NLRB: Longshoremans Union Broke Labor Laws


The National Labor Relations Board has ruled the Longshoremans Union (ILWU) has violated federal law with slowdowns and work stoppages which could cost union members millions of dollars and jobs.  Rich Bowmer has the story on Jefferson Public

Since September, the National Labor Relations Board has ruled – twice – that the International Longshore and Warehouse Union violated federal labor laws at the Port of Portland.

The ILWU has asked the U.S. Court of Appeals for the District of Columbia to review the board’s decisions.

The NLRB found the union wrongfully engaged in slowdowns and work stoppages at the Port of Portland in 2012 and 2013.

Ganda’s company runs the Port of Portland’s Terminal 6. It’s Oregon’s only international container terminal, which has been at the center of a several year long labor dispute. Earlier this year, the port’s main container carriers – Hanjin and Hapag-Lloyd – left because of the labor issues between the union and ICTSI Oregon.

The ILWU declined an interview request, and referred to an earlier statement that said it was “disappointed” by the labor board’s decision.

“We expect a better hearing of our arguments and certainly more consideration of the law when we get before the appeals court,” said then ILWU Coast Committeeman Leal Sundet in a statement from Sept. 30, 2015. “Contrary to the propaganda assertions made by ICTSI, the NLRB decision does not speak to any activity at Terminal 6 other than a short period of time during 2012.”

Henry Drummonds, a professor of labor law at Lewis and Clark Law School in Portland, said the ILWU could be vulnerable in a damages lawsuit.

“The (NRLB’s) decision is a set back for the union,” he said. “The law provides in a case like this, there is a right of injured parties that can show they’ve been damaged to go to court and seek damages in the federal district court.”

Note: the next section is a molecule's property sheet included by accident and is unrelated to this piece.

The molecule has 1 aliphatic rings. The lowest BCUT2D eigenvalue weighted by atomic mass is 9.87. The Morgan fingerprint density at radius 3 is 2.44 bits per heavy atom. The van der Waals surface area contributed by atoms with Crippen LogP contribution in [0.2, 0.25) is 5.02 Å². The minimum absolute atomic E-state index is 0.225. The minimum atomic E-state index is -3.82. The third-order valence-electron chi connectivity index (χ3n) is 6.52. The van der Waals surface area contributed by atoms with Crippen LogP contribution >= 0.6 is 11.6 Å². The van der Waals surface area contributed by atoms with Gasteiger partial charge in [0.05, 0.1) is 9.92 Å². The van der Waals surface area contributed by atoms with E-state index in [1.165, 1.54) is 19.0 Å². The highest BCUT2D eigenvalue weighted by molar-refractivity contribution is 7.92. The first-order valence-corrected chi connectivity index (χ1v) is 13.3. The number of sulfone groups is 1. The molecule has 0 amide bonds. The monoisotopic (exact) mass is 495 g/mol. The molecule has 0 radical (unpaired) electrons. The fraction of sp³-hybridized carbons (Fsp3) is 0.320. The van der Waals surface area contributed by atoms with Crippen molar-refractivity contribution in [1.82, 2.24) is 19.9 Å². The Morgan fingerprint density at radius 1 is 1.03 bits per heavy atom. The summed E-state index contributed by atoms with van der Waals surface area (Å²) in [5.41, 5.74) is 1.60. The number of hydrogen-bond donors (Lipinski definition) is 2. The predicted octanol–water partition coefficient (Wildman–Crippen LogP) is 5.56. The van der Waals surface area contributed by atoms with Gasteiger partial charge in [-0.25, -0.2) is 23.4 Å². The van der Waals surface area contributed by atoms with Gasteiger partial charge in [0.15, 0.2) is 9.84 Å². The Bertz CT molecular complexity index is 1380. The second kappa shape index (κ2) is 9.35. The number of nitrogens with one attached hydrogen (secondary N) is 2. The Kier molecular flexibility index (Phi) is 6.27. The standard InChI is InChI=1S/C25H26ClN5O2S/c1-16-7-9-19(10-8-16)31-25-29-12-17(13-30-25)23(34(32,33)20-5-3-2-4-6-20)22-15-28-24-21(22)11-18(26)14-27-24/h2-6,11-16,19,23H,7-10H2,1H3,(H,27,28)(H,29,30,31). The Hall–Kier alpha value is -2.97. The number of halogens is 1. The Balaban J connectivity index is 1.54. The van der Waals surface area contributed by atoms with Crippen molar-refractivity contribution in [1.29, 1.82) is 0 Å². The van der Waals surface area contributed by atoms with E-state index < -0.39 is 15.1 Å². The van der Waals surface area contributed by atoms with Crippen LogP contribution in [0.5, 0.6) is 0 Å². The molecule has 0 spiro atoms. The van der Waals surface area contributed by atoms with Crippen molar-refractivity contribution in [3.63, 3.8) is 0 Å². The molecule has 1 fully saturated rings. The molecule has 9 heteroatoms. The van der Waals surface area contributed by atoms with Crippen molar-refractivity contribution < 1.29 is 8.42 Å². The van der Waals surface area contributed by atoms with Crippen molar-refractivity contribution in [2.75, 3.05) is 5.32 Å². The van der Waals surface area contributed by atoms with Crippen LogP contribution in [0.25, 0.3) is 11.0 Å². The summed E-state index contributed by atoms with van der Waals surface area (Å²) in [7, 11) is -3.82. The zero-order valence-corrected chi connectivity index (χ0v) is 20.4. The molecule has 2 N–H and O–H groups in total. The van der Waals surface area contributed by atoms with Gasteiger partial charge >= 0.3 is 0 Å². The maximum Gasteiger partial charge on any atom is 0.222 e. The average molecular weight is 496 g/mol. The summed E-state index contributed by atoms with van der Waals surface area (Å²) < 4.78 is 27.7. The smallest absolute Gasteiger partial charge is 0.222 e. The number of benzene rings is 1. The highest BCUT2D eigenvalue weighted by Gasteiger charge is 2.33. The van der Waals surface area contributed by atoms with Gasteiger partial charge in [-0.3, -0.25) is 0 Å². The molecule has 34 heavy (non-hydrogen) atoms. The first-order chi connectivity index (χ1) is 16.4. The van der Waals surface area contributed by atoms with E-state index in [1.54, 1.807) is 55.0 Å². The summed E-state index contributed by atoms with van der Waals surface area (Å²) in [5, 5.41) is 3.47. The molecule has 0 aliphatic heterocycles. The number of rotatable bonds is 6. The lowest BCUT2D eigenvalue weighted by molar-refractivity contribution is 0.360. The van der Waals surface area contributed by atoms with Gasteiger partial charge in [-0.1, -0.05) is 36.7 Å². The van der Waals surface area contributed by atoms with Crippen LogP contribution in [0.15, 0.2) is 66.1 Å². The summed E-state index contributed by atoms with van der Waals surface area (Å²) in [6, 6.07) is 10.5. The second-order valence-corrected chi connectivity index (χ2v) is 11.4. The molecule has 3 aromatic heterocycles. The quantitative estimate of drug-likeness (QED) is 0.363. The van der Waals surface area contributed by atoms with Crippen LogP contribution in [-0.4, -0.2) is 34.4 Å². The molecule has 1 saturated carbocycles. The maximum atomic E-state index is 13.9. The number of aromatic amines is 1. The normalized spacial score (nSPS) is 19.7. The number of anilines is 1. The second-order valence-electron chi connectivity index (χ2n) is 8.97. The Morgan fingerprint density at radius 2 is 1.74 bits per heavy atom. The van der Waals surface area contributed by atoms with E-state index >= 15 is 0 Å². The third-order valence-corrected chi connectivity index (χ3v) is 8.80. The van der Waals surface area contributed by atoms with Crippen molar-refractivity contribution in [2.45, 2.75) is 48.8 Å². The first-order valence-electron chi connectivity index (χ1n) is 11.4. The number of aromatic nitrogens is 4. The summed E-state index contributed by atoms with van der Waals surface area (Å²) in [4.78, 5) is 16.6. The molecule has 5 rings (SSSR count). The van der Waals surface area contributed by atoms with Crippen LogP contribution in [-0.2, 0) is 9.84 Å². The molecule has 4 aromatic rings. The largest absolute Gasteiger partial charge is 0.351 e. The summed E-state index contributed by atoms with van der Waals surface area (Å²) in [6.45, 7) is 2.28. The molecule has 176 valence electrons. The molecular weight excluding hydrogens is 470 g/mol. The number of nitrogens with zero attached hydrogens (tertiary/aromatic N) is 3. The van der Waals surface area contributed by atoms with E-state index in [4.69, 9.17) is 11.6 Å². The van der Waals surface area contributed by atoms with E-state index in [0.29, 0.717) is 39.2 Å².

ICTSI Oregon has done just that. In October, the company estimated damages to be $30 million; a figure the company said increases daily.

Bill Wyatt, the executive director of the Port of Portland, said the port is part of a lawsuit against the union.

“The danger for the ILWU is that these damages are going to be, they’re going to be enormous, the financial damages,” he said. “The danger for the rest of us is that with this mountain of litigation no body wants to come here.”

“The number of hours that have been taken out of Longshoring in Portland is huge,” he said. “About 30 percent in the total Portland harbor. And there’s really no way to replace that. We’re hoping that as individual members begin to experience that they start to think about ways that we can resolve this.”

Union members draw from a fund to help make ends meet when they don’t have enough paying work. Historically, the pay guarantees were to make sure there was enough labor to unload ships when they called a port.

From the first quarter of 2015 to the third quarter, those payments ballooned more than 4,000 percent, according to figures from the Pacific Maritime Association.

“What we want is to get the terminal back on track, bring business back to Portland and grow the business here, create jobs, not lose jobs,” Ganda said. “We’re hoping that the ILWU will reconsider their position and their tactics and work with us to bring the business back now instead of letting this continue for a longer period of time.”

Even still, it could be months, even a year, before there’s any significant change in Portland’s container service.